Citrix SSL Trust Error 61 on Linux

Trying to log into the Citrix Xenapp Storefront at work today, it looks like they’ve got a new certificate. This is a pretty easy fix, search for the certificate name and download it, then put it in the right place. For me, on my Debian machine, it’s /opt/Citrix/ICAClient/keystore/cacerts. I didn’t have to do anything else, it just worked at that point - start the client again and back to work. [Read More]

VMware Horizon/View on Ubuntu and Firefox

I’ve been running Linux on my main laptop for a while now, first Debian (Kali) and now Ubuntu 18.04.1. Since Firefox updated to their “Quantum” rebuild, I haven’t been able to use my work’s VMWare View environment, which is a bit annoying. There was an issue I reported here on the VMWare forums with handling the vmware-view:// URI for some reason. Since a workmate had recently replaced his Mac with a Ubuntu laptop, I offered him lunch to try his hand at working it out. [Read More]

Leadership Mode Activate

A great article from Allen Pike on newly becoming a leader and considering your ability to be “on the tools” Okay wait, you may say. That’s cool, but I like Doing the Thing. I’m pretty good at it, and if I’m leading a team, will I still get to do it? Will I still get to perform the work that got me to where I am today? The short answer is: Yes, you can! [Read More]

Forged and Filed

This is pure hand-tooled metalwork porn. More of his work at SethGould.com. [Read More]

Opsec, Who Needs It?

This article from Sophos’ Naked Security shows some incredible failures of opsec “because it just kept getting used.” Unfortunately for the US and its agents, it didn’t take long to find the moles. That’s due in large part to what one former official called an “elementary system” of internet-based communications – one that was never meant to stand up to sophisticated counterintelligence efforts such as those of China or Iran, let alone one that should have been entrusted with the extremely sensitive communications between the CIA and its sources. [Read More]

Speeding Up BeautifulSoup With Large XML Files

A while back I built a small web app to parse one of our system configuration files because the application’s interface doesn’t have a search function (yeah, it’s that bad…). It worked OK, but over time slowed down as the XML file grew to 2.5MB and ~10k lines. The slow part was definitely BeautifulSoup’s parsing step, but it took a little poking to work out why. At this stage it was taking over 20 seconds to handle the file. [Read More]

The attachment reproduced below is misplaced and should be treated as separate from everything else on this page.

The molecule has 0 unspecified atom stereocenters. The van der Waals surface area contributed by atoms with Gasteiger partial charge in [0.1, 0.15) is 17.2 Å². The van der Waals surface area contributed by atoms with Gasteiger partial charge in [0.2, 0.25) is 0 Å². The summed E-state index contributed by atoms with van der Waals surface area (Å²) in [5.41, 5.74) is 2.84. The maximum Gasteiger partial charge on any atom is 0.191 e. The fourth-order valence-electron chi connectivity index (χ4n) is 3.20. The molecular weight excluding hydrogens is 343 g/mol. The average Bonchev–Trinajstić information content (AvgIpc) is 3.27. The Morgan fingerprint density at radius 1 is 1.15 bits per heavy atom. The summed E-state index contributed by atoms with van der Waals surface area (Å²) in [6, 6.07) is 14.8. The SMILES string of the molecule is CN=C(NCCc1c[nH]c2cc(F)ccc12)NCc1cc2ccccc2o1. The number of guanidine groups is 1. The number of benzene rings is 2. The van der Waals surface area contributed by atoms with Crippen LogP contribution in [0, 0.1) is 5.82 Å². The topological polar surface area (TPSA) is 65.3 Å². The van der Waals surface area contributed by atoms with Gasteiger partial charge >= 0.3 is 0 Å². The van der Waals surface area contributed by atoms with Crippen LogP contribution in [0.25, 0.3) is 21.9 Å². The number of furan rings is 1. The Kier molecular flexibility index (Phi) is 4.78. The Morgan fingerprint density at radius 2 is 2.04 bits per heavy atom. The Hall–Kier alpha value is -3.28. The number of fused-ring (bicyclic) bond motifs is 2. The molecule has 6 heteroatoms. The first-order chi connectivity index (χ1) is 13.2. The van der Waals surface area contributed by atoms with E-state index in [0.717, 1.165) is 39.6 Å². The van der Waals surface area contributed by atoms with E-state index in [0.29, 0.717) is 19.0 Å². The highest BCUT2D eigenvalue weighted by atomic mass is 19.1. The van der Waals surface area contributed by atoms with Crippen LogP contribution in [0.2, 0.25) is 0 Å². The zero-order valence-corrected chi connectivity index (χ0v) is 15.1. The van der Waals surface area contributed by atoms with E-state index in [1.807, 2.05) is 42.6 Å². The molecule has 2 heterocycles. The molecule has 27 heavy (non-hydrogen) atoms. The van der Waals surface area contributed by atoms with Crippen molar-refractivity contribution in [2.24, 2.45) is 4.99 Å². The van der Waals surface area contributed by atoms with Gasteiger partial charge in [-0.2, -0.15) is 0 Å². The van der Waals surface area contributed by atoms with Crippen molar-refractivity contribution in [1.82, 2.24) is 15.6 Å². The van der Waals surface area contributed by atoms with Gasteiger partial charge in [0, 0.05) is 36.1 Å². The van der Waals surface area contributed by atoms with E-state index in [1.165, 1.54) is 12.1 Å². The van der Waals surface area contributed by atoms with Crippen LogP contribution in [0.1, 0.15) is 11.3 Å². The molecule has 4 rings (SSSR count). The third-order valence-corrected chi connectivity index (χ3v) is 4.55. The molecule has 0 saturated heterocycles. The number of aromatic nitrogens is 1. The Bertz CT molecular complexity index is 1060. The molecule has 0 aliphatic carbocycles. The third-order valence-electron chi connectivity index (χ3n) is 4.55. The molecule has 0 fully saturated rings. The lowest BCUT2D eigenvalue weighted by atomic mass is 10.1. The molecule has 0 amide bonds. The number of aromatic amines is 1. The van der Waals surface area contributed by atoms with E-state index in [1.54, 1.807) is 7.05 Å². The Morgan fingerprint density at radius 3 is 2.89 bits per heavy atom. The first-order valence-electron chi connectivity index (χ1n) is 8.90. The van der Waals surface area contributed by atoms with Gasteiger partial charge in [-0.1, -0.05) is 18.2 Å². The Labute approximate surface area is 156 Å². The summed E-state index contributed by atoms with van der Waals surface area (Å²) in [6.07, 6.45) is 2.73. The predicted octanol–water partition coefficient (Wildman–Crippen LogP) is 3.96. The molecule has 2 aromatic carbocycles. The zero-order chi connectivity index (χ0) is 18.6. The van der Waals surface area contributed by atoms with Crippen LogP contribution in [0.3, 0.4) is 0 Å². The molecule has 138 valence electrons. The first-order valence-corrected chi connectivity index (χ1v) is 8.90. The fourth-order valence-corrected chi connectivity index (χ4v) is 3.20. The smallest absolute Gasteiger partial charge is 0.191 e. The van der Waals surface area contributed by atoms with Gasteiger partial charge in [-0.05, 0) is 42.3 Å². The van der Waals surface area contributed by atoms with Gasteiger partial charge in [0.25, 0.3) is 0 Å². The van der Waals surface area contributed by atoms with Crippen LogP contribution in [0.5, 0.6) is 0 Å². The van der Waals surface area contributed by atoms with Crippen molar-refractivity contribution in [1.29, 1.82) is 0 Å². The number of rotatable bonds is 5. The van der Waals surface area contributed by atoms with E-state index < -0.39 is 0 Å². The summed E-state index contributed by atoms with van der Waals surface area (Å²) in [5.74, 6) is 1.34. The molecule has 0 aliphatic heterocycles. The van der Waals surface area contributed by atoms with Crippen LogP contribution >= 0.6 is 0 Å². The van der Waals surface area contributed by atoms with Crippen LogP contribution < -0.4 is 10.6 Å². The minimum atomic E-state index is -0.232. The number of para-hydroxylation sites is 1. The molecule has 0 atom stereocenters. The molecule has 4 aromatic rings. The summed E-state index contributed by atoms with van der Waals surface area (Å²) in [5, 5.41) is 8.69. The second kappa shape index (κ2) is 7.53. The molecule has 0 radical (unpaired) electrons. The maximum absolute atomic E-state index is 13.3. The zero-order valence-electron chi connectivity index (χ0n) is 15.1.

Iceland, Day 3

The first planned stop for the day was Seljalandsfoss. It was fun to scramble over the rocks and we only got a little wet. It was annoying to get a shot of these steps without some soggy tourist ass in the way, but here’s me doing my best. They were surprisingly grippy, given they were worn smooth and not flat in the slightest. Standing behind the falls was truly spectacular. The amount of water coming over them even at this time of year when there’s no snow melt is incredible, and it was impossibly fresh tasting out of the air. [Read More]

Huawei Config Files

Huawei configuration file decryption turns out to be quite easy. It’s just XML in AES-CBC Setting Value Key 3E4F5612EF64305955D543B0AE350880 IV 8049E91025A6B54876C3B4868090D3FC Mode CBC CyberChef is super easy for this Dump the file in, get XML back out! To encrypt ready for usage, just reverse the step. Or if you’re stupidly lazy, click here Tested on B593s-22 References https://www. [Read More]

Eurotrip, the beginning

A long time in planning, it’s finally here - EuroTrip 2018! The rough explanation is 37 days away, nearly two weeks in Iceland, then the rest doing a lap of Eastern Europe. Being from Australia, we can’t just do a merry jaunt to Europe, hence the extended plans. The flights were… as to be expected. Brisbane to London via Singapore, with a six hour stopover. I sleep on my stomach typically, so I just don’t sleep on flights. [Read More]

Getting HEAD

Crass, I know, but it’s part of my charm. We run load balancers for our proxies and we need to monitor they’re working, so we make requests through them out to the internet. I was doing some checking one day on “top utilization by user” and found that the monitoring account had been… rather hungry. Turns out, we were doing a full GET request to two news sites, for every time a proxy appeared in a load balancing pool, from each of the load balancers. [Read More]